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Relative strengths of benthic algal nutrient and grazer limitation along a lake productivity gradient

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Abstract

The relative effects of nutrients and herbivores on primary producers are rarely compared across ecosystems that vary in potential primary productivity. Furthermore, proposed mechanisms to explain such patterns remain understudied. Here, I examine the strength of nutrient and grazer (herbivore) limitation (i.e., the extent to which producers’ growth is limited by insufficient nutrient supply or herbivory) of benthic algae across 13 southwest Michigan lakes that vary widely in productivity (i.e., resource supply). I compare the observed patterns of algal limitation and species composition to those predicted by two simple models: one that includes multiple species and species’ traits (the food-web model) and one that includes no variation in species or traits (the food-chain model). Species in the food-web model are assumed to display a tradeoff between resource competitive ability and resistance to herbivory (the “keystone predator” tradeoff). Among these lakes, benthic algal nutrient limitation was positive \( {\left( {\ifmmode\expandafter\bar\else\expandafter\=\fi{x} = 0.083\,{\text{day}}^{{ - 1}} } \right)} \) and declined significantly along a lake N:P gradient. In contrast, grazer limitation was negative \( {\left( {\ifmmode\expandafter\bar\else\expandafter\=\fi{x} = - 0.019\,{\text{day}}^{{ - 1}} } \right)} \) and was not significantly related to any of the measured lake productivity variables. Negative grazer limitation indicated that the removal of grazers caused unexpected declines in algal biomass, which were potentially due to indirect, positive effects (e.g., nutrient recycling) of grazers. Nutrient limitation was significantly stronger than grazer limitation across lakes, which was more consistent with the food-web versus food-chain model. Changes in algal composition were also broadly consistent with predictions of the food-web model in that vulnerable, superior nutrient competitors dominated in low productivity lakes and more grazer-resistant species were observed in high productivity lakes. In general, these results point to the importance of examining limiting factors across systems and the consideration of key species’ traits when predicting and interpreting patterns.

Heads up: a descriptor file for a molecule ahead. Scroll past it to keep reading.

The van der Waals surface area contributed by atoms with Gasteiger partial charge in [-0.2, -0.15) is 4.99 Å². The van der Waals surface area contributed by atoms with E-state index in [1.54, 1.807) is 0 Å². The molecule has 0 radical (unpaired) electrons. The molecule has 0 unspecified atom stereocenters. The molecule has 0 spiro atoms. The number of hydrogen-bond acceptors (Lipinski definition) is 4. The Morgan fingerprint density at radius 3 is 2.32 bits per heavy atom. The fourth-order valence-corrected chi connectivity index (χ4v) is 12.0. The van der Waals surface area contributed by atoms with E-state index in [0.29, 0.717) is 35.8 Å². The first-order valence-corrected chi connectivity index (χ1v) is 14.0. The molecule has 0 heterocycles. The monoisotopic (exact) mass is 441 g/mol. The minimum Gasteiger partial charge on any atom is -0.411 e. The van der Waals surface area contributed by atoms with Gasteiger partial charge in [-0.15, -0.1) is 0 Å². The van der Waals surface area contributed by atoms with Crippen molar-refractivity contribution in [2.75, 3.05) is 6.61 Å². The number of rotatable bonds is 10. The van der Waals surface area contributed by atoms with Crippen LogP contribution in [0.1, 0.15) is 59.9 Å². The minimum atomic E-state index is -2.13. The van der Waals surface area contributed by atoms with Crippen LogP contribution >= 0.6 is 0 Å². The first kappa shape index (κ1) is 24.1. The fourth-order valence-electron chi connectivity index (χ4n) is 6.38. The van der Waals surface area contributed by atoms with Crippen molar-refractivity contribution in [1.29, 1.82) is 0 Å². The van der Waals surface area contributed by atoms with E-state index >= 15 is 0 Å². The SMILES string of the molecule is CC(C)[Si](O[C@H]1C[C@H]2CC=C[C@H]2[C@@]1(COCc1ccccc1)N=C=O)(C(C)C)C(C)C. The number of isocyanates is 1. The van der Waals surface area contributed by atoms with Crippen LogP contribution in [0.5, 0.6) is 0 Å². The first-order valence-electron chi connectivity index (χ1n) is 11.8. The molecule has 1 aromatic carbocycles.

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Acknowledgements

I gratefully thank S. Hall, G. Mittelbach, and J. Trexler, for their tireless efforts to provide valuable comments on this manuscript. K. Gross, C. Steiner, R. J. Stevenson, A. Tessier, and two anonymous reviewers also provided very helpful and insightful comments. A special thanks to S. Hall, T. D. H. Steiner, E. Garcia, N. Dorn, and J. Wojdak, for moral support and help in the field. This research was supported by an MSU University Distinguished Fellowship, an NSF pre-doctoral fellowship, an NSF research training grant (RTG) to KBS (DBI−9602252), a Sigma Xi Grant-in-Aid-of-Research, a George H. Lauff Research Award, and the Theodore Roosevelt Memorial Fund from the American Museum of Natural History. All experiments herein comply with current United States law. This is KBS contribution #1263.

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Correspondence to Tara L. Darcy-Hall.

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Communicated by Joel Trexler

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Darcy-Hall, T.L. Relative strengths of benthic algal nutrient and grazer limitation along a lake productivity gradient. Oecologia 148, 660–671 (2006). https://doi.org/10.1007/s00442-006-0405-4

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Keywords

  • Benthic algae
  • Competition–resistance tradeoff
  • Food webs
  • Food chains
  • Productivity